The method of the invention may also be regarded as comprising exposing an uncoated core of heat-resistant steel or of a nickel-base alloy to a gas mixture of TiCl4 and h2 at the foresaid temperatures and pressures. Therein, the TiCl4 content may range from 0.5 to 4% by volume. In a variation, the percent composition of the remainder is varied after a first time interval. During the first time interval the remainder may contain exclusively H2. In this method, the qualitative composition of the gas mixture may, in a variation, be varied in successive steps.

Other objects, features and advantages of the invention will be found in the detailed description which follows hereinafter.

BRIEF DESCRIPTION OF THE DRAWING

In the drawing:

FIG. 1 is a separation diagram showing the relationship of a gaseous phase to coating composition in accordance with one embodiment of the invention; and

FIG. 2 is another separation diagram for a base material of nickel.

DETAILED DESCRIPTION

Unlike the presently practiced multiple-coating techniques which resort to a succession of hard-material layers of different properties, the present invention makes resort only to a single hard coating and an intermediate layer of said intermetallic phase. The intermediate layer enters into a firm and extremely well bonded union with the austenitic base material. The mechanical properties of the intermetallic phase Ni3 Ti range between those of the ductile austenite and the brittle hard coating as regards hardness, brittleness, coefficient of thermal expansion and creep strength. The Ni3 Ti intermediate layer, therefore, is a perfect go-between mechanically between the top layer and the core material.

As a top layer, use is preferably made of a continuous close-grained hardfacing, such as TiC, TiN, Ti (C,N), TiB2 or Ti (B,N).

In a further aspect of the present invention, two or more hard coatings of different compositions are applied over the Ni3 Ti intermediate layer to produce the specific service properties required for the intended application of the workpiece.

In still a further aspect of the present invention, a workpiece of highly heat-resistant steel containing Ni or of nickel-base alloy is provided with an Ni3 Ti coating as an only surface layer. This coating will give extremely good resistance to nickel steels and alloys against carbonizing in carbon-laden hot operating gases for the reason that the intermetallic phase Ni3 Ti exhibits no measurable solubility for carbon. In process gases high in carbon, titanium carbide will form on the intermetallic phase Ni3 Ti. Formation of this protective TiC hard facing will inhibit continued carbon diffusion into steels and alloys containing nickel.

As a core material for workpiece coated in accordance with the present invention, use is preferably made of nickel-base alloys, such as NiCr 15 Fe or NiCr 21 Mo Nb or NiCr 22 Fe 18 Mo.

The present invention also relates to methods for manufacturing workpieces covered by the present invention. Said methods of the present invention are characterized in that the uncoated core of a highly heat-resistant steel or of a nickel-base alloy is exposed to the action of a gas mixture of TiCl14, H2 and a reaction gas, such as N2, CH4, CCl4, N2 +CH4, BCl3 or BBr3 at temperatures from 800 to 1000 C. and pressures from 30 to 1000 mbar. To what degree an intermediate Ni3 Ti layer will then develop depends on the hydrogen/reaction gas ratio selected. In order to achieve an intended type of coating, then it is sufficient to select the composition of the gaseous phase accordingly. Thus, for a high Ni3 Ti content, a high H2 content is selected. The remaining process parameters, such as separation temperature, total pressure and gas flow, can be selected freely within wide tolerances, considering that they will but little affect the separation equilibriums.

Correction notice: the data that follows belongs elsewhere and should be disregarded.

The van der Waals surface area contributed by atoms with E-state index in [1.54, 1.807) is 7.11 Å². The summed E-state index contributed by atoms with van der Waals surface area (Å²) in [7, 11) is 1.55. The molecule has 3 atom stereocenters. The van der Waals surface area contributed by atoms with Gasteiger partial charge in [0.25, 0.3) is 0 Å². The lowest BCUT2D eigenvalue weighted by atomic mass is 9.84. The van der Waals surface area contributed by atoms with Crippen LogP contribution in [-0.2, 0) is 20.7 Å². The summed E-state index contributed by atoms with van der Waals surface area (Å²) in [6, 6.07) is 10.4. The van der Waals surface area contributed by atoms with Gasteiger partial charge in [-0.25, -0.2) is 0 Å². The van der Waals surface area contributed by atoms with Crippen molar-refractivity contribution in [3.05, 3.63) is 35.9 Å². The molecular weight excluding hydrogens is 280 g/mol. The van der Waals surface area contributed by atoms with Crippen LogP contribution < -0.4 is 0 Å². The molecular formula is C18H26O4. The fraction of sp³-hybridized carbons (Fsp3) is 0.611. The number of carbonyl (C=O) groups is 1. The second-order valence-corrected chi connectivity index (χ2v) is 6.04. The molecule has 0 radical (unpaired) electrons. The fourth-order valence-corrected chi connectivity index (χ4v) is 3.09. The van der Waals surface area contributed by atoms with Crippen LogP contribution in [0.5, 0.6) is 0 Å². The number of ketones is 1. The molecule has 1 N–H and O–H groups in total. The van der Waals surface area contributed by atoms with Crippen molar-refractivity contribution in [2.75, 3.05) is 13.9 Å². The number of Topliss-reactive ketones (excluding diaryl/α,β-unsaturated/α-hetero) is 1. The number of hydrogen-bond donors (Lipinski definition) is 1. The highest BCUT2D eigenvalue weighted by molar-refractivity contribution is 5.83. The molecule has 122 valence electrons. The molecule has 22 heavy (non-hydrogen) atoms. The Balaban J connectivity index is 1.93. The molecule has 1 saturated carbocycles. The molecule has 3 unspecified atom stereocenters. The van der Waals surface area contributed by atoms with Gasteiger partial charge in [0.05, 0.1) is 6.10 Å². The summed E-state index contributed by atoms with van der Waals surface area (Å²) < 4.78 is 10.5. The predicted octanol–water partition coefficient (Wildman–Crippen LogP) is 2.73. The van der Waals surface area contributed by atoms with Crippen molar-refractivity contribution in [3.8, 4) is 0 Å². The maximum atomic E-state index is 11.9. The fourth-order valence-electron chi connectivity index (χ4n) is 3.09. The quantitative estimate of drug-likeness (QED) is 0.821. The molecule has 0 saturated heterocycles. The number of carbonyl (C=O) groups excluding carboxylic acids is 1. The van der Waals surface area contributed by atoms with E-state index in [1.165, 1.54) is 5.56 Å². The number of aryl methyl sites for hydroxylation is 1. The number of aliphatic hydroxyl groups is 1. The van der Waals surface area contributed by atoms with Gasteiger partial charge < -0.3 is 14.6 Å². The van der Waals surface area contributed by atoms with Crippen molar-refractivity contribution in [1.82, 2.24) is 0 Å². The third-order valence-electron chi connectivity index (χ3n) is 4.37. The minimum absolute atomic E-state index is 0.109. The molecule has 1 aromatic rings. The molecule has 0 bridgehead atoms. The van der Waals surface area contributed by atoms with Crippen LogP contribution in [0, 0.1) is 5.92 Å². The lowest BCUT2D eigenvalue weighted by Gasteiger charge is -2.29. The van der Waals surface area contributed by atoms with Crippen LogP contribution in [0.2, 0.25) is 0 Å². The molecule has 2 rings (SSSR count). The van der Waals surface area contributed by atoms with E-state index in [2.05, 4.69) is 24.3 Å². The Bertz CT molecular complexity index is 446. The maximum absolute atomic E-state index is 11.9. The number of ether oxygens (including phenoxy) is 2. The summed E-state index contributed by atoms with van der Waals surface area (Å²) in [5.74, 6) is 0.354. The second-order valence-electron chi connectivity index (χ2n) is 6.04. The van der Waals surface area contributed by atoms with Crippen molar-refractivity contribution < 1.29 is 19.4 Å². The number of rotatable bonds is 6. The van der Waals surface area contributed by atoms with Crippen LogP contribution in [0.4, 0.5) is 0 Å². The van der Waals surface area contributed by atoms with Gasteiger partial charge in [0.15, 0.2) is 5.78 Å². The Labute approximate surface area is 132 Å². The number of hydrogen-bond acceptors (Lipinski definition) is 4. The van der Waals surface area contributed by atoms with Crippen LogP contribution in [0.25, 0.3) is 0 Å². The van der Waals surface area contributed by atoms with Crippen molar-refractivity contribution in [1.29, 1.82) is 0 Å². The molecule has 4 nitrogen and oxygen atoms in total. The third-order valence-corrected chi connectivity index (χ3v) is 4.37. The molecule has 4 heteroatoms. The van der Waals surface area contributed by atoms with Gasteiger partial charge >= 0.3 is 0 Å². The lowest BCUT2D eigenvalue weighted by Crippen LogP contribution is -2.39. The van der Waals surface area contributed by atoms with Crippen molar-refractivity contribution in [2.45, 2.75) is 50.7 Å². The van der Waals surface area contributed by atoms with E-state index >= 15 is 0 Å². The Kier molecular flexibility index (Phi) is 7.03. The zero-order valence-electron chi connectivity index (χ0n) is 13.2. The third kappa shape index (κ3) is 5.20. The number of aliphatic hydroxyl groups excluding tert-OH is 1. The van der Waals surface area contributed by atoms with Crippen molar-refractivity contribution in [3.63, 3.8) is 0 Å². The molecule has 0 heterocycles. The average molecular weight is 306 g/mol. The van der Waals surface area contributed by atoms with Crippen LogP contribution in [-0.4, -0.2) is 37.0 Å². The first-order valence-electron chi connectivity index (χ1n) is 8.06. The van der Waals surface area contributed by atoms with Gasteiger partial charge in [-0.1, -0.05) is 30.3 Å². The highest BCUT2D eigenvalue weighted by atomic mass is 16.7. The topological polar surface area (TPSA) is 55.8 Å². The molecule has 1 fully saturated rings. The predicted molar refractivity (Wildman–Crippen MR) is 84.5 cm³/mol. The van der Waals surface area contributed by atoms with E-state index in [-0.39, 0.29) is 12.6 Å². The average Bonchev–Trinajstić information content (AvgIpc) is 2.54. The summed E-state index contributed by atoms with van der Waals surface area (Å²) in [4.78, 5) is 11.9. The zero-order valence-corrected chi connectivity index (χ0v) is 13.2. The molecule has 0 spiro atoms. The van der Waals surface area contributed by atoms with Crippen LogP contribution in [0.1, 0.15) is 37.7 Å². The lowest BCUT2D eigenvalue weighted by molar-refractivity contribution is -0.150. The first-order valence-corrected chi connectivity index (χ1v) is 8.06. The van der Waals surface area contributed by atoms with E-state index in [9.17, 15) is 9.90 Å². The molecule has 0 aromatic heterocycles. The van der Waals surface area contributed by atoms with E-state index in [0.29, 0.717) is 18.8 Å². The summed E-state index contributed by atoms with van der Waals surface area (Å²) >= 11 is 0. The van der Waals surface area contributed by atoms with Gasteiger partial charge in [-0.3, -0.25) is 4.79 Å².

The cardinal advantage afforded by the present invention is that it permits multiple layers to be produced in a single operation, said layers being characterized by their mechanical high temperature properties. All phases are in equilibrium thermodynamically, so that no injurious diffusion reactions that might dissolve the layers or individual contents thereof will occur in long-term service.

The gas mixture preferably contains a constant TiCl4 content and a remainder the percent composition of which is selected to suit the intended Ni3 Ti and hard coat substance content. The hard substance produced varies with the reaction gas selected. If N2 is selected as a reaction gas, the hard substance will be TiN. If CH4 or CCl4 is the reaction gas, TiC will be produced, while a mixture of N2 and CH4 will produce Ti (C, N), and BCl3 or BBr3 will produce a TiB2 coating. If for some reason the reaction gas cannot exceed certain concentrations, part of the reaction gas can be replaced with inert gas, such as argon or helium.

For each of these systems Ni--Ti--Cl4 --X--H2, separation diagrams can be prepared. Of these, an example is represented in FIG. 1 (nickel-base alloy, 61% nickel, material designation 2.4856 per DIN 17007 in the U.S. well known under trade name Inconel 625R /, TiCl4 --N2 --H2). Using this system the hard substance coatings are deposited as a function of the gaseous phase composition. From these separation diagrams it will readily become apparent which composition of the gaseous phase should be selected to produce a certain composition of coating. For the manufacture of a duplex coating consisting of the intermetallic phase Ni3 Ti and a top coat of TiN, the proper composition to select per point B would be 80% H2, 19% N2, 1% TiCl4. A special advantage is here afforded by the relative wide range of gaseous phase compositions that give a uniform separation product, which eliminates the need for complex control provisions.

In order to produce a workpiece exhibiting only a coating of Ni3 Ti, an uncoated core of a highly heat-resistant steel or of a nickel-base alloy is exposed, in a further aspect of the present invention, to a gas mixture of TiCl4 and H2 at temperatures of 800 to 1000 C. and pressures of 30 to 1000 mbar, where the TiCl4 content is preferably held between 0.5 and 4% by volume. The arrangement in FIG. 1 shows this type of coating at point A. The gaseous phase composition accordingly is 99% by volume H2 and 1% by volume TiCL4. The core material is a nickel-base alloy (material designation 2.4856 per DIN 17007).